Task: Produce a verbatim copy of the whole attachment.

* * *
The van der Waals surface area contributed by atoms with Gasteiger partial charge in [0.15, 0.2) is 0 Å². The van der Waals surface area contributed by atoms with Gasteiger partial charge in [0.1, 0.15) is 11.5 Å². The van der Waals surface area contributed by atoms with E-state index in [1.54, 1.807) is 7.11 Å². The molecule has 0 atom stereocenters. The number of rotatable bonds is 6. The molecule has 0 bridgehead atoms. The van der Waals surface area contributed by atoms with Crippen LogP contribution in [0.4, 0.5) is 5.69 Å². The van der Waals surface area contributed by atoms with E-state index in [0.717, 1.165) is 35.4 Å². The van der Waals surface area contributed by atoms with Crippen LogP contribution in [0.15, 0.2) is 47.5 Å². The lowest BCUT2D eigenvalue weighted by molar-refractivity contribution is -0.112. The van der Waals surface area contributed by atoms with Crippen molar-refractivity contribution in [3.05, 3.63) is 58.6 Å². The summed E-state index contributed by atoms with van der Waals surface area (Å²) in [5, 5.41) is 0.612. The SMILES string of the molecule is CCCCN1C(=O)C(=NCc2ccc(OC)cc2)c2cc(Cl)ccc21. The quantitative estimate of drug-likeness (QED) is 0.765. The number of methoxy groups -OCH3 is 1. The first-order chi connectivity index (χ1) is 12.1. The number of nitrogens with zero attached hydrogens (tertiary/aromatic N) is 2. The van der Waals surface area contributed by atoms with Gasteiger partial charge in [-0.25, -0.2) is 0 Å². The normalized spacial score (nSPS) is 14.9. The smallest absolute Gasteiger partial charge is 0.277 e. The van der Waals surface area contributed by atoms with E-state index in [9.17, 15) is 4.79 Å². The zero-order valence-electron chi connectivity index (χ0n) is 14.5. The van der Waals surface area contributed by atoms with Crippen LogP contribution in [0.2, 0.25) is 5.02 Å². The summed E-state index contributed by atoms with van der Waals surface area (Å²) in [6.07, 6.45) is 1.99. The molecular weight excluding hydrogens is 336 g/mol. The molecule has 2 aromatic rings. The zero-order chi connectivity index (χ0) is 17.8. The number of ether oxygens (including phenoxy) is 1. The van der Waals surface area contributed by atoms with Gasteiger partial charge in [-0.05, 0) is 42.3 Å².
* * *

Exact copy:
The van der Waals surface area contributed by atoms with Gasteiger partial charge in [0.15, 0.2) is 0 Å². The van der Waals surface area contributed by atoms with Gasteiger partial charge in [0.1, 0.15) is 11.5 Å². The van der Waals surface area contributed by atoms with E-state index in [1.54, 1.807) is 7.11 Å². The molecule has 0 atom stereocenters. The number of rotatable bonds is 6. The molecule has 0 bridgehead atoms. The van der Waals surface area contributed by atoms with Crippen LogP contribution in [0.4, 0.5) is 5.69 Å². The van der Waals surface area contributed by atoms with E-state index in [0.717, 1.165) is 35.4 Å². The van der Waals surface area contributed by atoms with Crippen LogP contribution in [0.15, 0.2) is 47.5 Å². The lowest BCUT2D eigenvalue weighted by molar-refractivity contribution is -0.112. The van der Waals surface area contributed by atoms with Crippen molar-refractivity contribution in [3.05, 3.63) is 58.6 Å². The summed E-state index contributed by atoms with van der Waals surface area (Å²) in [5, 5.41) is 0.612. The SMILES string of the molecule is CCCCN1C(=O)C(=NCc2ccc(OC)cc2)c2cc(Cl)ccc21. The quantitative estimate of drug-likeness (QED) is 0.765. The number of methoxy groups -OCH3 is 1. The first-order chi connectivity index (χ1) is 12.1. The number of nitrogens with zero attached hydrogens (tertiary/aromatic N) is 2. The van der Waals surface area contributed by atoms with Gasteiger partial charge in [-0.25, -0.2) is 0 Å². The normalized spacial score (nSPS) is 14.9. The smallest absolute Gasteiger partial charge is 0.277 e. The van der Waals surface area contributed by atoms with E-state index in [9.17, 15) is 4.79 Å². The zero-order valence-electron chi connectivity index (χ0n) is 14.5. The van der Waals surface area contributed by atoms with Crippen LogP contribution in [0.2, 0.25) is 5.02 Å². The summed E-state index contributed by atoms with van der Waals surface area (Å²) in [6.07, 6.45) is 1.99. The molecular weight excluding hydrogens is 336 g/mol. The molecule has 2 aromatic rings. The zero-order chi connectivity index (χ0) is 17.8. The number of ether oxygens (including phenoxy) is 1. The van der Waals surface area contributed by atoms with Gasteiger partial charge in [-0.05, 0) is 42.3 Å².